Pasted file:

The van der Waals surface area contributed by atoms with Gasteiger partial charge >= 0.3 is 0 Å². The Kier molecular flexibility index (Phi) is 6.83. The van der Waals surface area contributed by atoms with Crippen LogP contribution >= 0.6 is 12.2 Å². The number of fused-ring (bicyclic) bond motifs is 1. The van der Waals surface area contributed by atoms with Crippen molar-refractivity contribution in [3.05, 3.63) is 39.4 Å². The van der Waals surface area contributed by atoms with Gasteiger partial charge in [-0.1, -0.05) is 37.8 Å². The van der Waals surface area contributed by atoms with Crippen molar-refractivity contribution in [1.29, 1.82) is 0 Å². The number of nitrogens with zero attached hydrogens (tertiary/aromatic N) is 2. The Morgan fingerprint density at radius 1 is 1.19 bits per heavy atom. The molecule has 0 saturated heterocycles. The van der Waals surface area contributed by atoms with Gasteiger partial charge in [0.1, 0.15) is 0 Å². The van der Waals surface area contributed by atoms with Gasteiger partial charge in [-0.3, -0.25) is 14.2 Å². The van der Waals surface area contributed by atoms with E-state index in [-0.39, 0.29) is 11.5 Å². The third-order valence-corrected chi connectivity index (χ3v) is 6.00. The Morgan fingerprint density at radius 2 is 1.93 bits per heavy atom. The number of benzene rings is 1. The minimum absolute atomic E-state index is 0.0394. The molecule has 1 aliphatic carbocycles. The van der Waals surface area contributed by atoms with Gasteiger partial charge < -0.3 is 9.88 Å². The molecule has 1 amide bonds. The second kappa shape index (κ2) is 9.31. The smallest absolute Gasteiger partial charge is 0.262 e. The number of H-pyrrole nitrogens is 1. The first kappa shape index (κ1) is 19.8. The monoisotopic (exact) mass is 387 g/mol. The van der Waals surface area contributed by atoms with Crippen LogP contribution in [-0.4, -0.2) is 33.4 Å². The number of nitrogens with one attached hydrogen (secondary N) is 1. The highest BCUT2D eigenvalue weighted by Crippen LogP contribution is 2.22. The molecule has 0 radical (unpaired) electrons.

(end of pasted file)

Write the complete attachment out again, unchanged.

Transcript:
The van der Waals surface area contributed by atoms with Gasteiger partial charge >= 0.3 is 0 Å². The Kier molecular flexibility index (Phi) is 6.83. The van der Waals surface area contributed by atoms with Crippen LogP contribution >= 0.6 is 12.2 Å². The number of fused-ring (bicyclic) bond motifs is 1. The van der Waals surface area contributed by atoms with Crippen molar-refractivity contribution in [3.05, 3.63) is 39.4 Å². The van der Waals surface area contributed by atoms with Gasteiger partial charge in [-0.1, -0.05) is 37.8 Å². The van der Waals surface area contributed by atoms with Crippen molar-refractivity contribution in [1.29, 1.82) is 0 Å². The number of nitrogens with zero attached hydrogens (tertiary/aromatic N) is 2. The Morgan fingerprint density at radius 1 is 1.19 bits per heavy atom. The molecule has 0 saturated heterocycles. The van der Waals surface area contributed by atoms with Gasteiger partial charge in [0.1, 0.15) is 0 Å². The van der Waals surface area contributed by atoms with Gasteiger partial charge in [-0.3, -0.25) is 14.2 Å². The van der Waals surface area contributed by atoms with E-state index in [-0.39, 0.29) is 11.5 Å². The third-order valence-corrected chi connectivity index (χ3v) is 6.00. The Morgan fingerprint density at radius 2 is 1.93 bits per heavy atom. The number of benzene rings is 1. The minimum absolute atomic E-state index is 0.0394. The molecule has 1 aliphatic carbocycles. The van der Waals surface area contributed by atoms with Gasteiger partial charge < -0.3 is 9.88 Å². The molecule has 1 amide bonds. The second kappa shape index (κ2) is 9.31. The smallest absolute Gasteiger partial charge is 0.262 e. The number of H-pyrrole nitrogens is 1. The first kappa shape index (κ1) is 19.8. The monoisotopic (exact) mass is 387 g/mol. The van der Waals surface area contributed by atoms with Crippen LogP contribution in [-0.4, -0.2) is 33.4 Å². The number of nitrogens with one attached hydrogen (secondary N) is 1. The highest BCUT2D eigenvalue weighted by Crippen LogP contribution is 2.22. The molecule has 0 radical (unpaired) electrons.